Saturday, January 31, 2009

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Some Silicon Valley companies having second thoughts on outsourcing

The global recession — combined with the Satyam Computer Services scandal and the terror attacks in Mumbai — is changing the once rosy portrayal of endless good days for the growing outsourcing industry.

Silicon Valley companies now must grapple with the risks of sending critical functions offshore even while the economic downturn adds to the pressures to cut costs.

"We are in an environment where companies want to save money, but they also want to avoid risks. Offshoring is seen as an adventurous and risky thing to do," said Forrester Research Vice President Andrew Bartels.

While outsourcing is now a permanent fixture in many American business plans, the industry is facing its greatest challenge ever.

In India, software services companies face tough negotiations as clients seek to further trim costs. At the same time, they are subjected to greater scrutiny to ensure they are reliable and financially stable. In China, contract manufacturers are shutting factories, raising questions about their reliability as well as China's prospects as millions of migrant workers face unemployment.

The once high-flying outsourcing industry that boasted stunning growth has begun to slow dramatically. Infosys, India's second-largest outsourcing company, last month reported its first sequential quarterly drop in revenue and sliced its guidance for the year for the second time. Wipro, another outsourcing giant, warned investors that it expects revenue from its software-services business to drop this year.
Overall, global tech outsourcing is expected to drop 3 percent this year, according to a recent report by Forrester Research.

"We are living in tough times; the macroeconomic challenges are significant and impacting businesses across segments," Wipro Chairman Azim Premji said in a statement.

Satyam scandal

The scandal involving the Hyderabad-based outsourcing company Satyam centered on $1 billion worth of falsified financial statements. Satyam founder and chairman B. Ramalinga Raju has been arrested and stands accused of inflating the size of its work force by more than 10,000 and diverting wages from fake workers. Its Silicon Valley clients include Adobe Systems, Ariba, Brocade Communications Systems, Oracle, Network Appliance and Symantec.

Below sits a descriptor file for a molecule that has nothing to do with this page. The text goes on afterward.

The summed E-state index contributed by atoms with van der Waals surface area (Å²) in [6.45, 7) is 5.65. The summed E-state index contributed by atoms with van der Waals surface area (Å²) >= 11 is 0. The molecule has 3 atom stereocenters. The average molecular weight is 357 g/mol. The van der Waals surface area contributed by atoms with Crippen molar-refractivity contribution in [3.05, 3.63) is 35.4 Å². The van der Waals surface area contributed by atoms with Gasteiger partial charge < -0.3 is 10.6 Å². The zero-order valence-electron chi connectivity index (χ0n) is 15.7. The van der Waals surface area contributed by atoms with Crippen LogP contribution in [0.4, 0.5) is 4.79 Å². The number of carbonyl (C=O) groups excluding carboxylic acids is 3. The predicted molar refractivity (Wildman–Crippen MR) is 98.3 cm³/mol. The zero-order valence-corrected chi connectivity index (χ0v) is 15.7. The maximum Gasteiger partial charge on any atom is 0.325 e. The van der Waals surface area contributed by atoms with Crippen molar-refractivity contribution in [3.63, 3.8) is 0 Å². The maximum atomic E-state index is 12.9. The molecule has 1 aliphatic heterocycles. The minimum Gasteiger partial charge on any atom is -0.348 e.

The fall of the outsourcing giant, once considered a leader in corporate governance, shocked India's IT services industry.

"Satyam has scared the pants off of a lot of people," said Forrester Research analyst Stephanie Moore. "If you can't trust them, who do you trust?"

It has forced executives to look more closely at potential overseas partners.

"I get people stopping me in the hallways asking me, 'Should we be in India? Do we have a diversification plan?' " said Cory Eaves, chief technology officer with British software group Misys, which has 1,000 employees in India and also contracts with outsourcing companies, including Palo Alto-based Symphony Services. "Two months ago, I was not asked those questions."

Outsourcing executives say, only half jokingly, that they fear outsourcing firms will announce they will run out of cash in a month — and demand upfront payments, said Vamsee Tirukkala, co-founder of Zinnov, a Silicon Valley outsourcing consultant.

The Mumbai terror attacks in November added to the uncertainty felt by some company decision-makers, he said.

Still, such concerns are not reversing plans to outsource, particularly for startups trying to stretch their dollars. Pressures to reduce overhead in this bleak recession is intense.

It's particularly critical for small and mid-size companies to find cost relief, Tirukkala said. "They have to reduce their (cash) burn rates."

Companies have frozen new projects, said Gordon Brooks, chief executive of Symphony Services, a product development outsourcing company with extensive operations in India. But not those that need to update product offerings.

"They are afraid of losing their customer base if they don't get the new features out to market," he said. "It's a tricky time. It's not so much about growth. It's about doing well in a down economy and coming through on the other side."

The process of finding an outsourcing partner, though, has become more cumbersome. "There are a lot more questions people are asking, a lot more documentation they are reviewing, a lot more interviews, a lot more reference calls," Tirukkala said.

Overseas presence

He is also seeing a greater interest among companies to set up their own operations overseas, or at least have their own people located near outsourcing partners so they can react quickly to crises. "The biggest thing companies are saying is, 'I have to have some control over my operations,' " Tirukkala added.

It is unclear if U.S.-based outsourcing companies will pick up more business as a result of worries about the stability of foreign-based outsource firms.

"To a certain extent it helps us, being a U.S. company," Symphony Services CEO Brooks said. "But I think people understand Satyam was an anomaly, like Enron."

India, though increasingly faced with competition from lower-cost East Europe and other countries in Asia, remains a relatively inexpensive place to find great engineers, CTO Eaves said.

"They've got this huge skill base and a culture a bit like Silicon Valley," he said.

Contact John Boudreau at or (408) 278-3496.

Worldwide sales of information technology products and services are expected to drop 3 percent to $1.66 trillion.
Global IT services and outsourcing also is expected to drop 3 percent.
The United States is expected to account for 34 percent of the global tech market in 2009 and 2010, down from 37 percent in 2005.


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